Of course, since that night nothing had continued. Brian and I had not spoken. Neither of us had tried to contact the other. I could not even bring myself to sign the card. Carrie had brought the sympathy card for us all to sign from the accounting department. All I could do was graffiti some artwork in the corner. A little heart was all I could put on the card. He would have to search hard to even find it. Then he had to notice it. Then he had to interpret it. No wonder he had not called since then. And now I was so confused I did not know what to do. So I had come to see Dr. Alba.

"No, she did not know about me," I answered her. But then I had corrected myself. "Well, she knew about me, I mean we had met, but she did know about Brian and me. Being together, I mean, she did not know about us, no." We had agreed to not tell our spouses about us unless we both agreed to it.

"Do you think she suspected?"

"She was jealous of me, but that was months and months ago, before we even started a relationship."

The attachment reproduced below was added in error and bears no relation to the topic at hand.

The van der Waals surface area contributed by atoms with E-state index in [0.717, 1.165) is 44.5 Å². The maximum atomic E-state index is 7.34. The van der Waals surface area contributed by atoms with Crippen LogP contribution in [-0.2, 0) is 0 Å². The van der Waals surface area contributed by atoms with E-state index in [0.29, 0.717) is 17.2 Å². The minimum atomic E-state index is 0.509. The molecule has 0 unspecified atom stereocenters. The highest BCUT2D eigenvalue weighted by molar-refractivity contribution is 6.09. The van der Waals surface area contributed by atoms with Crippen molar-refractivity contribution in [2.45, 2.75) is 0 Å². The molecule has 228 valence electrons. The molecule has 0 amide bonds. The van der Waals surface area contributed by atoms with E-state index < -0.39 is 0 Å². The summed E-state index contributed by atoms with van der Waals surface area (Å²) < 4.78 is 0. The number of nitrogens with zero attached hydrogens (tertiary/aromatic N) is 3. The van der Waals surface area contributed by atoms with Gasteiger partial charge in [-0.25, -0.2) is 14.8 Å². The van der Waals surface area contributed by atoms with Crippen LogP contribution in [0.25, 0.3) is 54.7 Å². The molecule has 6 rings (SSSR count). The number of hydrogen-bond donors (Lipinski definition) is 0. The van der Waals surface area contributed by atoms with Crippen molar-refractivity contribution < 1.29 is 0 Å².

The psychologist nodded and jotted something down on her pad. "But if she didn't know, then you were not responsible. Can you understand that?" She looked me straight in the eyes. "Not can you feel that?" she said, tapping her chest, "but can you understand that?" She tapped her forehead.

I nodded. "I guess so." It made sense. I knew what she was getting at.

"As long as you think that way," she said to me, "you'll eventually feel that way."

I nodded again. Dr. Alba had good little expressions like that. Things I could really grab hold of. Things that were really helpful to me.

"Do you think this is the end of your relationship with Brian?"

I closed my eyes and shuddered. "I hope not."

"But you think it might be?"

"Of course."

"Why do you say that?"

I looked at her like she was from another planet. "Why?" I exploded on her. "Why? Because he has not spoken to me since that night. Why else would he not call me? He does not want to see me?" I sighed, my breath caught and myself calmed back down.

"Is there any other possible reason why he has not called you?"

I stared at her dumbly.

"Let me ask you this, Annie. Do you consider Brian a respectful person? Or is he sort of polite in an old-fashioned sort of way?"